Endoscopy is a medical procedure in which a tube is inserted through a natural opening (eg. mouth, anus, nose etc) into the internal part of the body.
There are two main types of endoscopy:
Diagnostic endoscopy, when the scope is used just to see and maybe biopsy the internal surface for diagnostic purposes; and Therapeutic endoscopy, where the scope is also used for some form of treatment at the same time.
Currently, most endoscopic procedures allows for some form of therapy, be it to treat bleeding from a stomach ulcer or to remove a polyp of a colon. However, the most advanced forms of therapeutic endoscopy can be found in the realms of cancer treatment.
Previously, patients with early stomach cancer only had the option of going for surgery to remove the affected part of the stomach. Thanks to advances in endoscopy, however, it is now possible to remove just the tumour using the endoscope.
In the colon, most large polyps are pedunculated (have a stalk) and are removed using a snare. However, some patients have lat or sessile polyps that have a broad base, making the use of a snare unsafe as there is a higher risk of damaging the colon wall, which in turn may result in the perforation of the colon. Newer endoscopic instrument and techniques allow these flat polyps to be lifted of the wall, cut out and even seal the defect back together. Early colon cancers that have yet to spread to the colon wall proper may also be treated this way.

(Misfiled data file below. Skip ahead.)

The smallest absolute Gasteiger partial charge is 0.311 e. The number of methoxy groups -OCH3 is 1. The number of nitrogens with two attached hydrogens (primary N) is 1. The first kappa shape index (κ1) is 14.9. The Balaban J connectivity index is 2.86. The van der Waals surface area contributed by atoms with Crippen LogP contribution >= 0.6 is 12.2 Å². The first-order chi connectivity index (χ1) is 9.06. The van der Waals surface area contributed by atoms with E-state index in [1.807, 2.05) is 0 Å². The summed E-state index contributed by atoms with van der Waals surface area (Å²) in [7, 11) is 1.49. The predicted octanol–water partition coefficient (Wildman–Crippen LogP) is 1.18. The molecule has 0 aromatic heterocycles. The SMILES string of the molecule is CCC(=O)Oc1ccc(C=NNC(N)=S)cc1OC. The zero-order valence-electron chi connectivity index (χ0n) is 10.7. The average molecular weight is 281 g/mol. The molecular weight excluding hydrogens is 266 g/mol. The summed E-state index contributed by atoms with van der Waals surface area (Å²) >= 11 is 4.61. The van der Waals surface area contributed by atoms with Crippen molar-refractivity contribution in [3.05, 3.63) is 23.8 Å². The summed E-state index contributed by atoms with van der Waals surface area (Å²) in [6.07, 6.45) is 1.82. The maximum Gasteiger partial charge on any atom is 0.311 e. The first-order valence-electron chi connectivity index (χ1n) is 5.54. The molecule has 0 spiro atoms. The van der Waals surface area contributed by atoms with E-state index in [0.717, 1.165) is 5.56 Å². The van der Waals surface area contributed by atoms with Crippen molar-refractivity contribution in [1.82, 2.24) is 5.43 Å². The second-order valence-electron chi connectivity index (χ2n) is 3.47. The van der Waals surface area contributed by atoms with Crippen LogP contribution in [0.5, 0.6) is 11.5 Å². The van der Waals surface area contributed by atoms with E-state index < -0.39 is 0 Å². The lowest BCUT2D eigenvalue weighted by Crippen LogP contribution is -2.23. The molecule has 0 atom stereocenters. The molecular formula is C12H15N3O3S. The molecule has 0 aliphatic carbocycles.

In very advanced cancer, where the tumours have grown and caused an almost complete blockage of the intestinal tract, endoscopic treatment has also made several advances. Using the scope, a metal stent can be placed past the narrowed area of the tumour which, once deployed, opens up the space and allows the contents to pass through, restoring the function of the intestine. This can be used as a temporary solution to relieve the blockage while the nutrition of the patient is improved before going for surgery to remove the tumour; or in patients with very advanced tumour where the tumour is not removable, allows the patient to continue to eat and pass motion without requiring a stoma.
Readers should note, however, that not all polyps and cancers can be treated through endoscopic methods: always check with your doctor to find out if such treatment methods are available.